# GKR & Sum-check Protocol - how are the random numbers split across different variables?

I am reading about GKR protocol from Justin Thaler's book - Proofs, Arguments & Zero Knowledge

Section 4.6.5 - Page 64 - Description of GKR Protocol

$$S_0$$ is the number of gates in layer 0.

$$k_0 = \log(S_0)$$

$$V$$ picks a random $$r_0 \in F^{k_0}$$ and lets $$m_0 = \tilde D(r_0)$$. The remainder of the protocol is devoted to confirming that $$m_0 = \tilde W_0(r_0)$$

Now $$k_0$$ is the maximum number of bits in the gate label/gate number - $$\tilde W_0$$ is $$k_0$$-variate Polynomial.

So now when $$r_0$$ is picked, how does $$P$$ split it in order to evaluate $$W_0$$ - i.e. if say $$k_0 = 4$$, then $$r_0$$ would need to be decomposed into 4 values so that you can pass those as $$x_1, x_2, x_3, x_4$$. Or am I mistaken here? So how is this decomposition done - on what boundaries? Or is the technique different?

Likewise, in the Sum-check protocol in section 4.3, Counting Triangles.

Now though the book represents $$f_A$$ as taking 2 params $$f_A(X,Y)$$ as per this answer, this is only notational & based on the dimensions of the adjacency matrix, $$f_A$$ is actually $$f_A(x_1, x_2, x_3, ...)$$

So on Page 45, when 3 random values are picked & $$r_1, r_2, r_3$$, $$\tilde f_A(r_3,r_3),\tilde f_A(r_1,r_3)$$ evaluated, how is each of $$r_1, r_2, r_3$$ decomposed into individual $$x_1, x_2 ...$$ etc?

$$W$$ is a function from $$\{0,1\}^{k_0}$$ to $$\mathbb{F}$$, but both $$\tilde{W}$$ and $$\tilde{D}$$ are functions from $$\mathbb{F}^{k_0}$$ to $$\mathbb{F}$$. The text says that $$r_0$$ belongs to $$\mathbb{F}^{k_0}$$, thus, it is in the domain of both $$\tilde{W}$$ and $$\tilde{D}$$, therefore, the evaluation $$\tilde{D}(r_0)$$ is already well-defined and no decomposition or extra technique is needed.

You would need a "decomposition" or some sort of "extension" if $$r_0$$ were an element of $$\mathbb{F}$$ instead of a $$k_0$$-dimensional vector of elements of this field.

As for the functions $$f_A$$ and $$\tilde{f_A}$$, you have to interpret $$X$$ and $$Y$$ as vectors as well.

Notice that saying that a function $$F$$ has as input two elements (vectors) of $$\{0,1\}^k$$ or that it has as input $$2k$$ elements of $$\{0,1\}$$ is basically the same.

• $F$ is a function takes input from $\lbrace 0, 1 \rbrace^{k_0}$. However, $\tilde F$ is an extension. It takes any value from $\mathbb F$, right? i.e. it's no longer limited to $\lbrace 0, 1 \rbrace^{k_0}$ - you are picking $r_1$ from $\mathbb F$ & not from $\lbrace 0, 1 \rbrace^{k_0}$. So after picking $r_1$, don't you have to decompose it into a vector? Or am I wrong? Commented Apr 21 at 2:49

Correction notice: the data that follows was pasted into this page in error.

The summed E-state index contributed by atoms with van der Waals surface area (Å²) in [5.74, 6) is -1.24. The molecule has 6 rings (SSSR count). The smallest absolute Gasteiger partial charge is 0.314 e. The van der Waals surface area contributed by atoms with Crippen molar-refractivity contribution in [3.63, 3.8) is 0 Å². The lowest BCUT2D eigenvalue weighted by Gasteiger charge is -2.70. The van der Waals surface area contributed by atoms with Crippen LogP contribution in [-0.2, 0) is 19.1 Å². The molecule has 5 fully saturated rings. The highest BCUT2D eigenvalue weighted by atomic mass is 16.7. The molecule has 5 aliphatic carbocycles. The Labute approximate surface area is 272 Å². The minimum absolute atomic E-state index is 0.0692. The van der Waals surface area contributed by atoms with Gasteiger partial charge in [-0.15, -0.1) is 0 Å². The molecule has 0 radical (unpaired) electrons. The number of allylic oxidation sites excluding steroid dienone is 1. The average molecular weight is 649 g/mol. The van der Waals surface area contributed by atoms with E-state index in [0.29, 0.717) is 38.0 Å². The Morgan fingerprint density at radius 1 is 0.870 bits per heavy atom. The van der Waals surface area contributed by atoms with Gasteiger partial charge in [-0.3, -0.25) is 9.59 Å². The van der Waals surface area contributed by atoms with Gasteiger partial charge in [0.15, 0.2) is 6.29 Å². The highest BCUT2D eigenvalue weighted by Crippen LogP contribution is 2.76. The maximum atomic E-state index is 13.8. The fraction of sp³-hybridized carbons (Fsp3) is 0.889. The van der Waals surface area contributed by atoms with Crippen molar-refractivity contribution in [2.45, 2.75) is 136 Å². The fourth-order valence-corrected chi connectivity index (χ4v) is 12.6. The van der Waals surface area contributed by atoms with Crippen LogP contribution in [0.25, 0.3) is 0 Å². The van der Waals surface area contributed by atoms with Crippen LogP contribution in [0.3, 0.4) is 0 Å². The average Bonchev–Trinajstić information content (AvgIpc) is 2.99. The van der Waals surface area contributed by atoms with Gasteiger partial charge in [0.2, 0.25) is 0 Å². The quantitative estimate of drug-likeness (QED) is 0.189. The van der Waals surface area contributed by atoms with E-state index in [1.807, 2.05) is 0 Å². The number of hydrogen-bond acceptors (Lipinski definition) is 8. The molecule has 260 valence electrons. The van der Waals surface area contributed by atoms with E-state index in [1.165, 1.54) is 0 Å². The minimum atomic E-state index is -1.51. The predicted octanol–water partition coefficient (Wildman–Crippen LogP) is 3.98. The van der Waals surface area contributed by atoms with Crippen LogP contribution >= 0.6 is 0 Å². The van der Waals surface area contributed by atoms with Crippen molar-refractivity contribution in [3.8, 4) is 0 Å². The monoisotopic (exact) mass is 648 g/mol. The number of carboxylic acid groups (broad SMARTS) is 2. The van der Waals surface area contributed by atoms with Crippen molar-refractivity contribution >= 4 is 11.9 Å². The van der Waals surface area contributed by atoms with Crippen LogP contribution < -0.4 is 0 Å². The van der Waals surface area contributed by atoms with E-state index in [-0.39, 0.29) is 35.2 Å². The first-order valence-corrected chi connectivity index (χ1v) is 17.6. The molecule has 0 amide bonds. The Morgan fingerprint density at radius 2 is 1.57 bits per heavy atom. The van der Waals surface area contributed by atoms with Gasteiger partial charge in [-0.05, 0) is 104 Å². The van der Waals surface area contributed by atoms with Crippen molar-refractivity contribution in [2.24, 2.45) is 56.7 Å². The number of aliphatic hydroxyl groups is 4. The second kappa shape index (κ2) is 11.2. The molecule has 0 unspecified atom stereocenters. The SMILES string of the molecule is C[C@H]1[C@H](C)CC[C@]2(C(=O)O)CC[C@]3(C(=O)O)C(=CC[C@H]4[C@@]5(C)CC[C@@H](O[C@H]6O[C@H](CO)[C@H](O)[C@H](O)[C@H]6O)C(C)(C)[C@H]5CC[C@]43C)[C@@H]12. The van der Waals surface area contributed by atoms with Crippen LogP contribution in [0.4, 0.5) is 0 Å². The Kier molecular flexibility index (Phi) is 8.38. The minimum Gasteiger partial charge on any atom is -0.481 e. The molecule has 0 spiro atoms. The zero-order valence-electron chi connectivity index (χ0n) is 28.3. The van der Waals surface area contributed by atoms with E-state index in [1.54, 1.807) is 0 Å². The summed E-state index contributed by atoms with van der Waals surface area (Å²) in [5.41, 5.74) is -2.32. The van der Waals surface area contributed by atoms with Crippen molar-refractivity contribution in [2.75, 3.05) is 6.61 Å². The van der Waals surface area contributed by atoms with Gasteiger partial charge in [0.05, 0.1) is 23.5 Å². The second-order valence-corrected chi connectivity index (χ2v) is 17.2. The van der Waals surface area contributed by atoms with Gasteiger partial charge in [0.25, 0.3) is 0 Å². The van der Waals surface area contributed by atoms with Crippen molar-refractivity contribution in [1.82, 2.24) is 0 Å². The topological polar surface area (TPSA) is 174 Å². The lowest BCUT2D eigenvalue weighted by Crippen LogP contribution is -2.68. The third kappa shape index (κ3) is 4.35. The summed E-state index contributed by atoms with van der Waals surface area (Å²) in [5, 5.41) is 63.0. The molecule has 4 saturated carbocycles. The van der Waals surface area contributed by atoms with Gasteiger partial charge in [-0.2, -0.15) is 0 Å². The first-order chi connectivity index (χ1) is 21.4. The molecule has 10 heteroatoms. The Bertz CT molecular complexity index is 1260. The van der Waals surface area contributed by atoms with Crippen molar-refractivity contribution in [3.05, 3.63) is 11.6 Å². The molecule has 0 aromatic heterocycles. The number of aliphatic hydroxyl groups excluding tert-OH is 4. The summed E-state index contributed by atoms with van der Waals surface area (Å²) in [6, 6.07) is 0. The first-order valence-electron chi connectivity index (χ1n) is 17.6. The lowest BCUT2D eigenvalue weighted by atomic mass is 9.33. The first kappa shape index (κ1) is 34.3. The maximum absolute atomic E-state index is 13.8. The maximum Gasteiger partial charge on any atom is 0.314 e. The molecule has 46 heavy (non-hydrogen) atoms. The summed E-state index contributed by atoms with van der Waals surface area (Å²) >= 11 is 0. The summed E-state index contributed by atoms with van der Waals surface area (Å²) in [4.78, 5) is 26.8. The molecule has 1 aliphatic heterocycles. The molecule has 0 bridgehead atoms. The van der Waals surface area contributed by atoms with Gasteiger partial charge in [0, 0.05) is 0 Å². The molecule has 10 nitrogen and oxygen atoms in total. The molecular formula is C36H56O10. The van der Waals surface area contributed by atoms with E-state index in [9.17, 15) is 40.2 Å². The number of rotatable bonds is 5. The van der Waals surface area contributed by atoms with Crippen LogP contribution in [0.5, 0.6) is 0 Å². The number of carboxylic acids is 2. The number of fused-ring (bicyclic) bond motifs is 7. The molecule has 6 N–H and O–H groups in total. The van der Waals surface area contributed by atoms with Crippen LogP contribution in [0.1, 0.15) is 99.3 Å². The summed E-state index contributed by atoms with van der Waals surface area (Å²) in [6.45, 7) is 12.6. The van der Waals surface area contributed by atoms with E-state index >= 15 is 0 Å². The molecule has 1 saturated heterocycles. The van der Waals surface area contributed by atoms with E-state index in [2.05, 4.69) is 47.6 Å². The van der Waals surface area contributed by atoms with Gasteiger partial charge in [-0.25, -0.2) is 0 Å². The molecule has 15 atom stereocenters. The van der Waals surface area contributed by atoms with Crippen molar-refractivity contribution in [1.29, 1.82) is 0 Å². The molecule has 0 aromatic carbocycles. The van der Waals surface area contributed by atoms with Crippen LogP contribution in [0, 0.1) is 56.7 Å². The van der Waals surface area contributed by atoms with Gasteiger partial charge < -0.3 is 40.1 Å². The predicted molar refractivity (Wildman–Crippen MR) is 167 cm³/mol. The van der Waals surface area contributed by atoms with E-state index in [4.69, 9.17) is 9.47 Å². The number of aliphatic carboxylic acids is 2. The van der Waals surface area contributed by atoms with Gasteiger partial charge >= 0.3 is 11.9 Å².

• If $k_0 = 3$, then $\tilde W$ is 3-variate polynomial. When you pick $r_0$, how to get $x_1,x_2,x_3$ to pass to $\tilde W?$ Likewise for $\tilde{f_A}$, when you pick $r_1, r_2,r_3$, you need to do decompose $r_1$ into multiple elements to form the vector $X$ & likewise for $r_2, r_3$ & $Y$ & $Z$ respectively, right? Commented Apr 21 at 2:55
• The reason it's called a low degree extension is because the domain of the MLE is much bigger than $\lbrace 0,1\rbrace^{k_0}$ - i.e. though the map is from $\lbrace 0,1\rbrace^{k_0}$, the MLE's domain is $\mathbb F^v$ - i.e. each of the $v$ variables can take any value from $\mathbb F$ Commented Apr 21 at 3:05
• No, $\tilde{F}$ does not take a value from $\mathbb{F}$. It is a multivariate polynomial over $\mathbb{F}$, this means it takes $k_0$ variables from $\mathbb{F}$, in other words, its input is a vector from $\mathbb{F}^{k_0}$, that is why in page 64 it is written $r_0 \in \mathbb{F}^{k_0}$, instead of $r_0 \in \mathbb{F}$ Commented Apr 21 at 10:29
• So you mean, when it says pick $r_0$, it means, pick $k_0$ random numbers $\in F$. And likewise in Counting Triangles, when it says pick Random $r_1, r_2, r_3$, it means pick $3*v$ random numbers? Commented Apr 21 at 10:53